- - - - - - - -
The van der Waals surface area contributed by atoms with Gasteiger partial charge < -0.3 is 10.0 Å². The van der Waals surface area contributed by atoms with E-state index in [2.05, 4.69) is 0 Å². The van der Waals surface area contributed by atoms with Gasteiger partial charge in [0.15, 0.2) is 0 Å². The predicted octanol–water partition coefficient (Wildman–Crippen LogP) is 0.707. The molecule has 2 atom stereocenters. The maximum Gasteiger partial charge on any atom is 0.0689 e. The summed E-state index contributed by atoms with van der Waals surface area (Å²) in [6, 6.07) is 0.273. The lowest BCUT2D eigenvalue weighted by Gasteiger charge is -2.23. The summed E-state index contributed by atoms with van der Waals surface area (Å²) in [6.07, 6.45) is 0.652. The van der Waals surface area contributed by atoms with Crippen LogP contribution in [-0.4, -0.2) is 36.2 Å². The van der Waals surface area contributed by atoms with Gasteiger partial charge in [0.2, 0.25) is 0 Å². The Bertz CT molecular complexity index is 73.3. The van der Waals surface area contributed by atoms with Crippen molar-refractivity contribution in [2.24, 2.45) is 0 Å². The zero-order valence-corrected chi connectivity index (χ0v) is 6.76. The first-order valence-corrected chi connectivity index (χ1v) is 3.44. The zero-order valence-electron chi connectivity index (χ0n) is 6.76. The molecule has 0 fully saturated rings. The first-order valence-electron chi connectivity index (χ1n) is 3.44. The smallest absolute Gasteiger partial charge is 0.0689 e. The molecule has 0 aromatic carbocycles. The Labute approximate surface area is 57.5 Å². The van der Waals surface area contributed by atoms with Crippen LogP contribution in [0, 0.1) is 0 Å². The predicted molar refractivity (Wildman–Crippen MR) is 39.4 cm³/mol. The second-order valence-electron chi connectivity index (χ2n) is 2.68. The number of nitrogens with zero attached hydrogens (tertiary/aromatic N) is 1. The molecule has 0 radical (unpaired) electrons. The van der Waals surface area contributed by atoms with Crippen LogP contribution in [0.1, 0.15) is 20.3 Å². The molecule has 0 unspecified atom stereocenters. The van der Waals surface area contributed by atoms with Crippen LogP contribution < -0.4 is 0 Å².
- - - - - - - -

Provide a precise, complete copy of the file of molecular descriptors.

The van der Waals surface area contributed by atoms with Gasteiger partial charge < -0.3 is 10.0 Å². The van der Waals surface area contributed by atoms with E-state index in [2.05, 4.69) is 0 Å². The van der Waals surface area contributed by atoms with Gasteiger partial charge in [0.15, 0.2) is 0 Å². The predicted octanol–water partition coefficient (Wildman–Crippen LogP) is 0.707. The molecule has 2 atom stereocenters. The maximum Gasteiger partial charge on any atom is 0.0689 e. The summed E-state index contributed by atoms with van der Waals surface area (Å²) in [6, 6.07) is 0.273. The lowest BCUT2D eigenvalue weighted by Gasteiger charge is -2.23. The summed E-state index contributed by atoms with van der Waals surface area (Å²) in [6.07, 6.45) is 0.652. The van der Waals surface area contributed by atoms with Crippen LogP contribution in [-0.4, -0.2) is 36.2 Å². The van der Waals surface area contributed by atoms with Gasteiger partial charge in [0.2, 0.25) is 0 Å². The Bertz CT molecular complexity index is 73.3. The van der Waals surface area contributed by atoms with Crippen molar-refractivity contribution in [2.24, 2.45) is 0 Å². The zero-order valence-corrected chi connectivity index (χ0v) is 6.76. The first-order valence-corrected chi connectivity index (χ1v) is 3.44. The zero-order valence-electron chi connectivity index (χ0n) is 6.76. The molecule has 0 fully saturated rings. The first-order valence-electron chi connectivity index (χ1n) is 3.44. The smallest absolute Gasteiger partial charge is 0.0689 e. The molecule has 0 aromatic carbocycles. The Labute approximate surface area is 57.5 Å². The van der Waals surface area contributed by atoms with Crippen LogP contribution in [0, 0.1) is 0 Å². The predicted molar refractivity (Wildman–Crippen MR) is 39.4 cm³/mol. The second-order valence-electron chi connectivity index (χ2n) is 2.68. The number of nitrogens with zero attached hydrogens (tertiary/aromatic N) is 1. The molecule has 0 radical (unpaired) electrons. The van der Waals surface area contributed by atoms with Crippen LogP contribution in [0.1, 0.15) is 20.3 Å². The molecule has 0 unspecified atom stereocenters. The van der Waals surface area contributed by atoms with Crippen LogP contribution < -0.4 is 0 Å².